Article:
That old trope again..
All the people asserting that this or that mp3 player has obviously superior audio quality to an iPod annoy me- they're about as empirical as CNet "journalists", and have as much clue about what they're listening for.
Personally I hate Apple, they piss me off, but I do, much to my irritation, use an iPod. Despite the fact that it needs to be jailborken to use with my linux boxes, despite the fact that I wouldn't pee on St. Steve were he on fire. The problem is, they sound good. The DACs and headphone amps are decent.
The person smugly banging on about the iriver i140 is particularly amusing. Having read a load of writeups by enthusiastic amatuers and part-time crApple haters, I bought one of these players looking forward to the superlative sound quality promised. What I got was a decidedly coloured and partial frequency response, and an SNR bad enough that you could hear the hiss walking along a busy road.
Being lucky enough to be an engineer in a facility with world-class audio test gear, I put the damn thing on the bench, loaded it with uncompressed test tones and put it through its paces. Noise levels closer to a mediocre FM radio were certainly impressive stuff. When I returned it to the shop, I had this sheath of paper to share with the shop assistant, should he quibble with whether it was "of merchantable quality". He didn't. He apologised profusely. I asked if he could grab a couple more units from the back, so we could see if we'd just been sold a turkey, as I actually liked the features and build quality of the iRiver. Sadly, we tried a few, and they all sucked. I got my money back with an apology from the helpful and long-suffering chap behind the counter.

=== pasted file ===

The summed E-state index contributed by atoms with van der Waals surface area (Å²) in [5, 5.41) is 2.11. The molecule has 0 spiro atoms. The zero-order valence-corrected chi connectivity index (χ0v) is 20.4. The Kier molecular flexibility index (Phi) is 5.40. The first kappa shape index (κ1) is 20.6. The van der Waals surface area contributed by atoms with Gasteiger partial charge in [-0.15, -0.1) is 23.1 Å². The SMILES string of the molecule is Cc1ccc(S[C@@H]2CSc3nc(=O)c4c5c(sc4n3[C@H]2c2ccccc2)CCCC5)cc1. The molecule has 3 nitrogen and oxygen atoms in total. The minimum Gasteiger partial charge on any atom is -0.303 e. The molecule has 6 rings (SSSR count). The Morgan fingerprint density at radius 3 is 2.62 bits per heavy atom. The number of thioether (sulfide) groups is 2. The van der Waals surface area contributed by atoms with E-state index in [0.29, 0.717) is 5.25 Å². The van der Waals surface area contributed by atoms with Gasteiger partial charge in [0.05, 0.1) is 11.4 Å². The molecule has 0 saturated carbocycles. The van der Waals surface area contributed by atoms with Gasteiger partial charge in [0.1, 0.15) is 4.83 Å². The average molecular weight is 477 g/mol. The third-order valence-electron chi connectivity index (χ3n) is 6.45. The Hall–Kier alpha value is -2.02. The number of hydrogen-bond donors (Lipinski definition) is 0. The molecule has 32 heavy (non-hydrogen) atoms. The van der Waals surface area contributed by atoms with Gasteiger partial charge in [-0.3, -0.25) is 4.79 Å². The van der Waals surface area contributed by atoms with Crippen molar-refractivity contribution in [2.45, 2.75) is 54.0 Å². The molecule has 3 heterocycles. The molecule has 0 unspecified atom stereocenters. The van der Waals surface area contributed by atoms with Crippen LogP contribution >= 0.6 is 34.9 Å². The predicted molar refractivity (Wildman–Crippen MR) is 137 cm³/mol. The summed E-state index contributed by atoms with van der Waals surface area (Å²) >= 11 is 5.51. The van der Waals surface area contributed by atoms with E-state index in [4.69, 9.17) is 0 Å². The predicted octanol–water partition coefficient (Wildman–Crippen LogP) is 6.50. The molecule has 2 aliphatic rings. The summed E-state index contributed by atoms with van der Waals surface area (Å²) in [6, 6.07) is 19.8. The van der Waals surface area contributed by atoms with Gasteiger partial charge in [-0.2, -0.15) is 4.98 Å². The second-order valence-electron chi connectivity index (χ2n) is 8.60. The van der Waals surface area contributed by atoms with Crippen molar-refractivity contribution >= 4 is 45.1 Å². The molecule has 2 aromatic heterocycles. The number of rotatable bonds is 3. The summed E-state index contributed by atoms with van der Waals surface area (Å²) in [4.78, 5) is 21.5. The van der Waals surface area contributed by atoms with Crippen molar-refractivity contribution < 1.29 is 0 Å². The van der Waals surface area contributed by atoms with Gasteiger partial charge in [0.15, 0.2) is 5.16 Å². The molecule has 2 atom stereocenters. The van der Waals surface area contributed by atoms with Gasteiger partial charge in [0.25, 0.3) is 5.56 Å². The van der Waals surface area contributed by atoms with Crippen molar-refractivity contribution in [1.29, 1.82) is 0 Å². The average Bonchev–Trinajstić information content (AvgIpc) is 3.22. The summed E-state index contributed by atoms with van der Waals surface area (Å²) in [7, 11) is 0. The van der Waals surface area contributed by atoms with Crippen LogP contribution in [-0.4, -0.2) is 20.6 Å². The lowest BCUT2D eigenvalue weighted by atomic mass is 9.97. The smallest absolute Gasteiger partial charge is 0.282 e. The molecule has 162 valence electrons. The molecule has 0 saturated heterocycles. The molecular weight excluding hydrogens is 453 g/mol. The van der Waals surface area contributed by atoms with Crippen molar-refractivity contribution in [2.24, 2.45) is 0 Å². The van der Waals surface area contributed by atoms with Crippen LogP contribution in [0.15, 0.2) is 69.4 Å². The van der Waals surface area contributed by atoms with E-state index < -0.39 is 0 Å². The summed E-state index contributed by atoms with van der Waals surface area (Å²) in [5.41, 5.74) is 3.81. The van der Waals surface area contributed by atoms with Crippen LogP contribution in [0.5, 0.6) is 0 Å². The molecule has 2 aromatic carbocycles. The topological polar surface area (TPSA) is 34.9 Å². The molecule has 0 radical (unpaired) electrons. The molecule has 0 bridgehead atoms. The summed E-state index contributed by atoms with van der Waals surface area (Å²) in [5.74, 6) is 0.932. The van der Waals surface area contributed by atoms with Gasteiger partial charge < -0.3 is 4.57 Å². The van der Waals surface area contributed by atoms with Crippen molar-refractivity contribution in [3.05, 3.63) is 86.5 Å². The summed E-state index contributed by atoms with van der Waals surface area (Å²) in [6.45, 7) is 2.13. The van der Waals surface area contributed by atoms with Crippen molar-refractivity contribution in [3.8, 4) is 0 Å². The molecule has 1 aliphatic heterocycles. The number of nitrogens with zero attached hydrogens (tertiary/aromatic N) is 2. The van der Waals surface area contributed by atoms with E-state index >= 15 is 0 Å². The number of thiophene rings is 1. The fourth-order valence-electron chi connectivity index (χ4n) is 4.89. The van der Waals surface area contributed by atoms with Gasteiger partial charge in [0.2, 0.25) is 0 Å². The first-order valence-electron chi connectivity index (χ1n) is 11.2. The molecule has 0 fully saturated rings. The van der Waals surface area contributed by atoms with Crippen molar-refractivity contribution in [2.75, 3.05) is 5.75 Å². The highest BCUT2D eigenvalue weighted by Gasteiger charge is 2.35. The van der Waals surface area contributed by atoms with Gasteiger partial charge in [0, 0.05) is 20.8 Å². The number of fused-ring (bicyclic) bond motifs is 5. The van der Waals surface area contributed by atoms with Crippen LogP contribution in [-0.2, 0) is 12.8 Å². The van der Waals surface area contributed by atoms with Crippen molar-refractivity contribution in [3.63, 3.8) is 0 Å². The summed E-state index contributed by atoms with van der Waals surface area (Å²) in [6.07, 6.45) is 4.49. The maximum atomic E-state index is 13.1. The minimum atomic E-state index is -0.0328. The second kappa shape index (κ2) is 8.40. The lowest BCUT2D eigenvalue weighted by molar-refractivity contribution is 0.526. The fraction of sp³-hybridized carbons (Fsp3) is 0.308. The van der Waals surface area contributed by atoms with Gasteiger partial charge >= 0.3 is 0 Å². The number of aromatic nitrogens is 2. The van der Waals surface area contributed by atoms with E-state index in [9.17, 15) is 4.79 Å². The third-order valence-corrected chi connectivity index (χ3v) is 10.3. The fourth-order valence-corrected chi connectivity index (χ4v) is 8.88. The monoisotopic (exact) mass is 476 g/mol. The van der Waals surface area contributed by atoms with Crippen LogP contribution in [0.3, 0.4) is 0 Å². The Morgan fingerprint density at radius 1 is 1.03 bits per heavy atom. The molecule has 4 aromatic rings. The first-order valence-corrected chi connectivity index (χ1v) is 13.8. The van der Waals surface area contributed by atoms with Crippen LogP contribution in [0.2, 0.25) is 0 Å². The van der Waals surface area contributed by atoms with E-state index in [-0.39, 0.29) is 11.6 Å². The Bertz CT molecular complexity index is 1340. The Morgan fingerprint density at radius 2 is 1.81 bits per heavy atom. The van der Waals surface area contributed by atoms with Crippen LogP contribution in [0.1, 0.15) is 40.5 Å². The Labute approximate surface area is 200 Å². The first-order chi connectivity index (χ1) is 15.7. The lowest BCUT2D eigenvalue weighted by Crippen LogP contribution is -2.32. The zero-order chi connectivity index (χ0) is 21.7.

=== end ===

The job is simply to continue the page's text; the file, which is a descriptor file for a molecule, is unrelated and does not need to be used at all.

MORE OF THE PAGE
Down the years, I've tried out various players that enthusiastic amateurs or self-professed but distinctly unscientific "audiophiles" have lauded- and most of them sound like cheap computer equipment rather than audio gear. A lot of them actually have such terrible EMI supression that you could hear big changes on the display. Not really great.
Anyway, much to my irritation, I've been returning to the iPod time and again. Some have been better than others- like the models that came out after the first gen shuffle (that had a great push-pull output stage) and before the cohort that included the first touch. However, they've been more satisfactory than all but the odd alternative. Sadly, the only way to find out how good they sound is to try them, or ask someone who actually understands audio from an engineering POV (rather than the sort of person who buys 200 pound cables)- you certainly can't trust most journos.
So I'm a reluctant prisoner of Steve, but I don't like my prejudice deafen me, unlike some.
Sorry for the wall of text. Peace!